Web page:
Rob Ford may have broken election rules, rival says

Challenger David Soknacki files freedom of information request to determine if mayor is misuing city resources

Rob Ford’s rival in the 2014 campaign has filed a freedom of information request to determine whether the mayor is breaking election rules.

Candidate David Soknacki is asking for the release of schedules, memos, and other communications by Ford and five of his staffers in order to determine whether the mayor’s office is being used as an unofficial campaign headquarters.

“We’re not doing it just as a fishing expedition,” said Soknacki’s campaign manager Brian Kelcey, who filed the request at City Hall on Tuesday. “We believe that there’s reasonable cause to suspect or at least inquire as to whether there are campaign activities taking place, or campaign conversations taking place in the mayor’s office.”

Council policy forbids any sitting councillor from using city resources for their re-election bid. The rule applies to council members’ staff, whose salaries are paid by the city.

Kelcey wouldn’t divulge any details but he suggested that he had received information indicating that people inside Ford’s office were improperly aiding the mayor’s re-election effort.

He’s specifically concerned about an email sent by the mayor’s official account on February 6 to promote the Ford brothers’ new YouTube show. Kelcey also mentioned Ford’s prep work for an all-candidates forum in Scarborough as well as frequent work-hour visits to the mayor’s office by Councillor Doug Ford, who is serving as his brother’s campaign manager.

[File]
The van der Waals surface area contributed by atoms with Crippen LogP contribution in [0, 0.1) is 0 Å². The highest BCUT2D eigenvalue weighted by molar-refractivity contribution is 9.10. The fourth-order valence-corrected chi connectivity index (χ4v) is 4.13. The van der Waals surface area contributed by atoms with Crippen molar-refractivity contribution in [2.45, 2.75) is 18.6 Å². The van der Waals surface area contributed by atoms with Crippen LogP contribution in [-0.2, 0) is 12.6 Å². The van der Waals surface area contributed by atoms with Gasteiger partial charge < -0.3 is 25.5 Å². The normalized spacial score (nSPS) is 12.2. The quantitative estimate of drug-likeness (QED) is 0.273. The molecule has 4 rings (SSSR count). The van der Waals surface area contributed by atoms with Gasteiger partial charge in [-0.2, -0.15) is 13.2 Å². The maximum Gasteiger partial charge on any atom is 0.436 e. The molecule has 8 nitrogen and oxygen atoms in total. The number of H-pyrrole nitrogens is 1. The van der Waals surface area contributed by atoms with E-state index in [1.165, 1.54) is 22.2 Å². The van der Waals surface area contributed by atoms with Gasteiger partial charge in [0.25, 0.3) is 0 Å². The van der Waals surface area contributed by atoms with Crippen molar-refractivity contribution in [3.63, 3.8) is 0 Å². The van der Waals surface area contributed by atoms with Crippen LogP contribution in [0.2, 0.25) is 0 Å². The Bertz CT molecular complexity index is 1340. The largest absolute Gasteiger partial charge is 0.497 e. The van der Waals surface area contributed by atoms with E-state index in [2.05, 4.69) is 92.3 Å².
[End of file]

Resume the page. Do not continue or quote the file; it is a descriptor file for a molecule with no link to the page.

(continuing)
“The public pays for a mayor’s office, and the public pays the mayor. And the public pays Councillor Ford to do public work, not to do private work,” Kelcey said. He acknowledged that it was an “unusual case” however, because under most circumstances it would not be out of the ordinary for a councillor to speak often with the mayor.

Councillor Ford was quick to dismiss Kelcey’s charges.

“I guess David Soknacki is getting a little nervous,” he said.

But the councillor did reveal that Integrity Commissioner Janet Leiper has advised the Fords not to use an office email account to promote the YouTube show.

“She gave us advice that she’d rather not see that done through the mayor’s office,” Councillor Ford said. “So we’re going to be following the integrity commissioner’s advice.”

The mayor’s spokesperson later confirmed Leiper received several complaints about the issue. The second batch of YouTube videos went up on Tuesday afternoon, this time without any notification from the official email account.

The freedom of information request asked for communications between January 3 and February 18 from or to the mayor, his chief of staff, scheduler, manager of protocol and events, policy advisor, and communications assistant.

Ford’s communications assistant, Amin Massoudi, confirmed that he is volunteering on the mayor’s election effort but not during office hours, which is permitted by council policy. Massoudi, who worked as Councillor Ford’s executive assistant before joining the mayor’s office, wouldn’t say whether anyone else on staff is also volunteering.

Massoudi acknowledged that Councillor Ford often visits the mayor but said that “every effort is made” to ensure that campaign issues don’t mix with city business.

This isn’t the first time that Mayor Ford has been accused of breaking election rules. In 2013, an auditor found that he committed several “apparent contraventions” during his successful 2010 campaign, including exceeding the spending limit by over $40,000 and incurring expenses before he registered as a candidate. The city’s audit committee voted two-to-one not to pursue the matter in court.

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